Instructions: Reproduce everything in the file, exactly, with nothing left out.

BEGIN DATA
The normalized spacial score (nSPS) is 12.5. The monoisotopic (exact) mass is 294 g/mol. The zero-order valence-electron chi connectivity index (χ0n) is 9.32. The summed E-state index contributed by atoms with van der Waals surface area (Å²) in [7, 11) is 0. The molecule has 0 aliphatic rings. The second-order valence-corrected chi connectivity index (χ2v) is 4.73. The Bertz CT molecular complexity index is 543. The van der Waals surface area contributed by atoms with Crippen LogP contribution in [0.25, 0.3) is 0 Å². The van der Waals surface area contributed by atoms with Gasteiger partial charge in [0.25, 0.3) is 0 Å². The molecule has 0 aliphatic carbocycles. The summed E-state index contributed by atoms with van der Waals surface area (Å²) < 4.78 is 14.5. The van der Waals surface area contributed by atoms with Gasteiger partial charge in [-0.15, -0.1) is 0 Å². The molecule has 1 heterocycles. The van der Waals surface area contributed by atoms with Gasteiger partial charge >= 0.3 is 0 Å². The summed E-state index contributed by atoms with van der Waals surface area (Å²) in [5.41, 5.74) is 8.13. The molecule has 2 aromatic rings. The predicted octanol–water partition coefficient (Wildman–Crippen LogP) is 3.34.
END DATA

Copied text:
The normalized spacial score (nSPS) is 12.5. The monoisotopic (exact) mass is 294 g/mol. The zero-order valence-electron chi connectivity index (χ0n) is 9.32. The summed E-state index contributed by atoms with van der Waals surface area (Å²) in [7, 11) is 0. The molecule has 0 aliphatic rings. The second-order valence-corrected chi connectivity index (χ2v) is 4.73. The Bertz CT molecular complexity index is 543. The van der Waals surface area contributed by atoms with Crippen LogP contribution in [0.25, 0.3) is 0 Å². The van der Waals surface area contributed by atoms with Gasteiger partial charge in [0.25, 0.3) is 0 Å². The molecule has 0 aliphatic carbocycles. The summed E-state index contributed by atoms with van der Waals surface area (Å²) < 4.78 is 14.5. The van der Waals surface area contributed by atoms with Gasteiger partial charge in [-0.15, -0.1) is 0 Å². The molecule has 1 heterocycles. The van der Waals surface area contributed by atoms with Gasteiger partial charge >= 0.3 is 0 Å². The summed E-state index contributed by atoms with van der Waals surface area (Å²) in [5.41, 5.74) is 8.13. The molecule has 2 aromatic rings. The predicted octanol–water partition coefficient (Wildman–Crippen LogP) is 3.34.